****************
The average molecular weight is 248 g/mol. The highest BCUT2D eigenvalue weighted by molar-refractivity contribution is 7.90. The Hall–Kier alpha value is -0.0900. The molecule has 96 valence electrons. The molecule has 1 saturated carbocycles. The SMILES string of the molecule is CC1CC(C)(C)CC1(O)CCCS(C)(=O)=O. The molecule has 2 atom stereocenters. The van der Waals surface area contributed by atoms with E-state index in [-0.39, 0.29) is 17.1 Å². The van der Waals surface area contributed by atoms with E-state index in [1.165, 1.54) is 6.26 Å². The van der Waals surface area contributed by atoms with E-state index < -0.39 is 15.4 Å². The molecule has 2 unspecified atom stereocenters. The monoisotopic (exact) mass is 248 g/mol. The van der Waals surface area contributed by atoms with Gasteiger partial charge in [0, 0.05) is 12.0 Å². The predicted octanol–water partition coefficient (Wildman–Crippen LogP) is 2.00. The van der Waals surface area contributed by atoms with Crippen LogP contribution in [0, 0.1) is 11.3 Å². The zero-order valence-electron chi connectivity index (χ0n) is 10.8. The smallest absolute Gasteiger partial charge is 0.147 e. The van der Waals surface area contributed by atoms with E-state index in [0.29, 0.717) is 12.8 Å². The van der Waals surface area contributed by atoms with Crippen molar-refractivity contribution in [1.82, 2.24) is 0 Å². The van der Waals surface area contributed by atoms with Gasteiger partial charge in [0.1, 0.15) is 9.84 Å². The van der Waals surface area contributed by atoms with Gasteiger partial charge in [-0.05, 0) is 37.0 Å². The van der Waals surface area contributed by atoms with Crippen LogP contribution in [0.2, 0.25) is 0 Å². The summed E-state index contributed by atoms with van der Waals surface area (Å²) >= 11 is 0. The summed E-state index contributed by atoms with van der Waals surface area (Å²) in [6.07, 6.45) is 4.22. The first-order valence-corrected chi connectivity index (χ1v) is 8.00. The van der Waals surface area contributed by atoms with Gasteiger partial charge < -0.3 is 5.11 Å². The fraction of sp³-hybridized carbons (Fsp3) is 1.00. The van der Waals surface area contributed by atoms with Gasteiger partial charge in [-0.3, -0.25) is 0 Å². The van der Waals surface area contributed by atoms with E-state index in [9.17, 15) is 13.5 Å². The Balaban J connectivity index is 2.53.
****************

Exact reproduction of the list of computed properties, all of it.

The average molecular weight is 248 g/mol. The highest BCUT2D eigenvalue weighted by molar-refractivity contribution is 7.90. The Hall–Kier alpha value is -0.0900. The molecule has 96 valence electrons. The molecule has 1 saturated carbocycles. The SMILES string of the molecule is CC1CC(C)(C)CC1(O)CCCS(C)(=O)=O. The molecule has 2 atom stereocenters. The van der Waals surface area contributed by atoms with E-state index in [-0.39, 0.29) is 17.1 Å². The van der Waals surface area contributed by atoms with E-state index in [1.165, 1.54) is 6.26 Å². The van der Waals surface area contributed by atoms with E-state index < -0.39 is 15.4 Å². The molecule has 2 unspecified atom stereocenters. The monoisotopic (exact) mass is 248 g/mol. The van der Waals surface area contributed by atoms with Gasteiger partial charge in [0, 0.05) is 12.0 Å². The predicted octanol–water partition coefficient (Wildman–Crippen LogP) is 2.00. The van der Waals surface area contributed by atoms with Crippen LogP contribution in [0, 0.1) is 11.3 Å². The zero-order valence-electron chi connectivity index (χ0n) is 10.8. The smallest absolute Gasteiger partial charge is 0.147 e. The van der Waals surface area contributed by atoms with E-state index in [0.29, 0.717) is 12.8 Å². The van der Waals surface area contributed by atoms with Crippen molar-refractivity contribution in [1.82, 2.24) is 0 Å². The van der Waals surface area contributed by atoms with Gasteiger partial charge in [0.1, 0.15) is 9.84 Å². The van der Waals surface area contributed by atoms with Gasteiger partial charge in [-0.05, 0) is 37.0 Å². The van der Waals surface area contributed by atoms with Crippen LogP contribution in [0.2, 0.25) is 0 Å². The summed E-state index contributed by atoms with van der Waals surface area (Å²) >= 11 is 0. The summed E-state index contributed by atoms with van der Waals surface area (Å²) in [6.07, 6.45) is 4.22. The first-order valence-corrected chi connectivity index (χ1v) is 8.00. The van der Waals surface area contributed by atoms with Gasteiger partial charge < -0.3 is 5.11 Å². The fraction of sp³-hybridized carbons (Fsp3) is 1.00. The van der Waals surface area contributed by atoms with Gasteiger partial charge in [-0.3, -0.25) is 0 Å². The van der Waals surface area contributed by atoms with E-state index in [9.17, 15) is 13.5 Å². The Balaban J connectivity index is 2.53.